As mass shootings have increased, and the death toll keeps mounting, children across America have become increasingly afraid of attending school.
Is the Second Amendment to the U.S. Constitution in jeopardy? Thousands and thousands of young people, in city after city, have been demonstrating, marching and demanding legislative action to stop gun violence in America. These young people will soon become voters and elected representatives. If nothing happens, or only token change, designed to placate their positions, their movement will grow more powerful.
From NRA money in support of NRA legislation, to token legislative action, young people are clearly calling “BS.” From Women’s Suffrage to the Civil Rights Movement, demonstrations work. Is the last school shooting the proverbial tipping point for the Second Amendment?
When the Second Amendment was written, the following was true: Women couldn’t vote until the U.S. Constitution was changed. Slavery was legal until the U.S. Constitution was changed. A U.S. president could be re-elected numerous times until the U.S. Constitution was changed. The U.S. Constitution has been changed 27 times since it was adopted. Don’t be complacent and cling to the hope that the Second Amendment is bullet proof.
In the current political environment, cooperation and bipartisanship have been hard to find. The congressional mind set regarding guns does not align with the mood of the country. The majority of Americans support gun control measures, according to a recent Fox News poll taken in March of this year.
The following Fox News polling numbers demonstrate how out-of-step Congress is with the people they represent: The polls shows that 91 percent of Americans favor comprehensive background checks, 72 percent of Americans favor raising the age to buy a gun to 21 years of age and 60 percent favor a ban on assault rifles.
A recent NPR poll concluded that 8 out of 10 Americans favor a ban on assault rifles, large-capacity magazines and bump stocks. The research supported numbers were collected from “likely voters.” With these adult numbers in mind, how do you think the young demonstrators will vote?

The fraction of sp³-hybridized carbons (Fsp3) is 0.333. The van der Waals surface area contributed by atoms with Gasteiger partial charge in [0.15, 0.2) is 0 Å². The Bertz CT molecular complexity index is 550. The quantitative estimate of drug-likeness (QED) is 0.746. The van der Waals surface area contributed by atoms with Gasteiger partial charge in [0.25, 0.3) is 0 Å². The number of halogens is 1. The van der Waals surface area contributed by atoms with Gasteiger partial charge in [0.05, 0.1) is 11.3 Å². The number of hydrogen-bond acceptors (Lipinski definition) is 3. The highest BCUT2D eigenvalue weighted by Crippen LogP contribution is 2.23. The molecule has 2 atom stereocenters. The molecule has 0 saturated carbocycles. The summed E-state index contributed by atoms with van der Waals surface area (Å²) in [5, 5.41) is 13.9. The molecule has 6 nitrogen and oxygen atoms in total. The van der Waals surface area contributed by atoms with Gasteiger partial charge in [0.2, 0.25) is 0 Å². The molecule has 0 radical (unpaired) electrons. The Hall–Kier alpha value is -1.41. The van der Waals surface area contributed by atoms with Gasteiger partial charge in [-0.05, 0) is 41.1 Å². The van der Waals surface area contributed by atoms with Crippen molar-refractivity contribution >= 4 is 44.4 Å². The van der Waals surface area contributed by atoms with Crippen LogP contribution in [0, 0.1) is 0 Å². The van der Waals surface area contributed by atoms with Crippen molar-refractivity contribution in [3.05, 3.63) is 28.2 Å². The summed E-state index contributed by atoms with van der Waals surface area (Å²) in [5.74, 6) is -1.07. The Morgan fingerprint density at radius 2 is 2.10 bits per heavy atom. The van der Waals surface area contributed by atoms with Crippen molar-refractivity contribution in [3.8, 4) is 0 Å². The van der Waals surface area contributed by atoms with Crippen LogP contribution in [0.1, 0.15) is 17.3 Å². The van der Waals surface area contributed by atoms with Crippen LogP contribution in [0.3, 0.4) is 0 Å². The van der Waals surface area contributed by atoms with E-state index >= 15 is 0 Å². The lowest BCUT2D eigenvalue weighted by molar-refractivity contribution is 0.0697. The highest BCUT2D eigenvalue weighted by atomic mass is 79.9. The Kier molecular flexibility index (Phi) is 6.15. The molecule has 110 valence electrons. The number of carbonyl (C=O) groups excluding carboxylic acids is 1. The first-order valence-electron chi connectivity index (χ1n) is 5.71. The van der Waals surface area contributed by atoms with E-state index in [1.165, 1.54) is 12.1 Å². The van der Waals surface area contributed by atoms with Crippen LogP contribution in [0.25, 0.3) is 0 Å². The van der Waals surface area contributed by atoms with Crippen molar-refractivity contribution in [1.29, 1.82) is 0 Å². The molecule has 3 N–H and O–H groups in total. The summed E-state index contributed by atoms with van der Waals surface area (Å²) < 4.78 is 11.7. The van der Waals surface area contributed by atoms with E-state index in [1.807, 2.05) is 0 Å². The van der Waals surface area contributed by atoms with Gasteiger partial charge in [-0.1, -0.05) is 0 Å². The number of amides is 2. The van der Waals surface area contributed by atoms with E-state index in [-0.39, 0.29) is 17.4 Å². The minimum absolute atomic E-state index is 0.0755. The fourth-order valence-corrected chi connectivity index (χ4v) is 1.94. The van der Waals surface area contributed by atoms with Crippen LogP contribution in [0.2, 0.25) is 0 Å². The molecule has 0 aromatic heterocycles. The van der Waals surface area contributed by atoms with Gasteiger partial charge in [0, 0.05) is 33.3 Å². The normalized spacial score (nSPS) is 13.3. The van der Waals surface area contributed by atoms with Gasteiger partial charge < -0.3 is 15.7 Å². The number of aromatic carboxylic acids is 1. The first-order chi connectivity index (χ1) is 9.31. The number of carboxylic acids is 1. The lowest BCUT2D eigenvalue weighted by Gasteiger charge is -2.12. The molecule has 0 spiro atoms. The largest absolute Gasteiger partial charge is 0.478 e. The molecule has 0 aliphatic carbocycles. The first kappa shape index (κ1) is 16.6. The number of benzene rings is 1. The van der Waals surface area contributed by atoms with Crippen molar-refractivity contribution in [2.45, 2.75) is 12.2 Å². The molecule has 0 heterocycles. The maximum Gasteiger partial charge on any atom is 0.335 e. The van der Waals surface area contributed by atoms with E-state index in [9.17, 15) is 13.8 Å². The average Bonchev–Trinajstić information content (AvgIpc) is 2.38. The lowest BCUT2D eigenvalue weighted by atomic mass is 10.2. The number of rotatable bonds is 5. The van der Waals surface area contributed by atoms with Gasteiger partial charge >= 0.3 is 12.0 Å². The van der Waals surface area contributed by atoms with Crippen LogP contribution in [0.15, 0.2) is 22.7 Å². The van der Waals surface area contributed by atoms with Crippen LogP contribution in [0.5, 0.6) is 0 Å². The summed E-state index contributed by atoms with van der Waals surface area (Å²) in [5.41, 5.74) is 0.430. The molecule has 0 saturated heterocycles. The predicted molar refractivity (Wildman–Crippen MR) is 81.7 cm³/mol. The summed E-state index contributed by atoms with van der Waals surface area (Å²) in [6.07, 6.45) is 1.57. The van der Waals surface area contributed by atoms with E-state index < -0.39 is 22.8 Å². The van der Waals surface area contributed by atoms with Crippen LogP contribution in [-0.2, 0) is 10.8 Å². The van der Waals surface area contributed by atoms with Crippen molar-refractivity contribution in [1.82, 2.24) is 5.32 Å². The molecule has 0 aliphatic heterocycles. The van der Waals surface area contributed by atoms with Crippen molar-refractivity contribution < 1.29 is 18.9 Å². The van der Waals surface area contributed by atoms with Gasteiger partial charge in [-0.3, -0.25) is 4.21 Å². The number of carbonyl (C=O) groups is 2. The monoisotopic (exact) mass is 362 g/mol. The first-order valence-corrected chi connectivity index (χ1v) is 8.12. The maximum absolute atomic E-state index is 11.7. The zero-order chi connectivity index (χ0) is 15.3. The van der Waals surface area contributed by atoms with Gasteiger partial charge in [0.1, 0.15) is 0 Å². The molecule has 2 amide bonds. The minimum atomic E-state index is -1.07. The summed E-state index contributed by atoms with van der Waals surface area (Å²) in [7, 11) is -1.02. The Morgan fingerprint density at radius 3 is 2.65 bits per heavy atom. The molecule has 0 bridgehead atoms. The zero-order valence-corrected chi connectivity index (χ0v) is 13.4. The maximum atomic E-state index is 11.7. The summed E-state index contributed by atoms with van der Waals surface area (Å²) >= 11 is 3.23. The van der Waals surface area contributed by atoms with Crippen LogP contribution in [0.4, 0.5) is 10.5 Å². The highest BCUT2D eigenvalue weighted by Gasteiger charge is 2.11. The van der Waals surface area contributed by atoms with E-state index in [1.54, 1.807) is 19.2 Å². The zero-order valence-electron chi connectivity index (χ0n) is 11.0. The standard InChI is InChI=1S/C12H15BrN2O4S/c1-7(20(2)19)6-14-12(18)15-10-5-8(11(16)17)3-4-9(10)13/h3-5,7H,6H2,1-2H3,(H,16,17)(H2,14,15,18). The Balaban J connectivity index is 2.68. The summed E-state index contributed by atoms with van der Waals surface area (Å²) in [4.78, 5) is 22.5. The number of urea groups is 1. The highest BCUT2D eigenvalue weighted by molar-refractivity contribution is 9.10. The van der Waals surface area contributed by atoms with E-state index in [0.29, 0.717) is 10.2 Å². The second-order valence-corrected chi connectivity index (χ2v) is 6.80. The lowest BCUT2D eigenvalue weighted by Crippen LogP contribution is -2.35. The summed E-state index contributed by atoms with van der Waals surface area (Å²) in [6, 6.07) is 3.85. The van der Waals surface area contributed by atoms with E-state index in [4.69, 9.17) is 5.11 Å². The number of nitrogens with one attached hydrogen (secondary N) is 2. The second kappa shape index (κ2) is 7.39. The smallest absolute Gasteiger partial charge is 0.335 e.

It appears that NRA has over-played their hand. From creating legislation that blocks lawsuits against gun sellers and manufacturers to blocking the Centers for Disease Control from researching gun violence, the NRA has used a carrot (money) and a stick (voter retaliation) strategy to intimidate elected official into supporting legislation that increases gun sales, including the increased sales of AR-15 assault rifles. When 16-year-old schoolchildren started calling the positions of the NRA “BS,” many legislators have been placed in a very vulnerable position.
The NRA, and a lot of members of Congress, are keeping their collective heads down, hoping that the Parkland, Fla., school shooting will pass. Like the mass shooting at Sandy Hook, where 14 6- and 7-year-old kids were murdered with an assault rifle. Like Columbine, where 15 high school students were killed with an assault rifle. Like the Pulse Night Club, where 49 young adults were shot to death with an assault rifle. Like the Sutherland Springs church shooting, where 27 children and adults were killed with an assault rifle. Like the Las Vegas concert, where 59 people were murdered with an assault rifle. Like the Aurora movie theater shooting, where 12 young people were shot to death with an assault rifle, etc., etc. All of these mass shootings were facilitated by the shooter using an assault rifle with large-capacity magazines.
If a meaningful comprise could be reached, where assault rifles and large-capacity magazines were banned, and comprehensive background checks were initiated, it could change the negative momentum against the Second Amendment.
As a gun owner, with 35 years of law enforcement experience, and a Purple Heart recipient, I support the Second Amendment. But I fully support meaningful change, based on compromise, in our gun laws to reduce gun violence in America, and with the hope that our Second Amendment will survive.
Robert C. Wadman, Ph.D., is professor emeritus in the Criminal Justice Department at Weber State University, Ogden.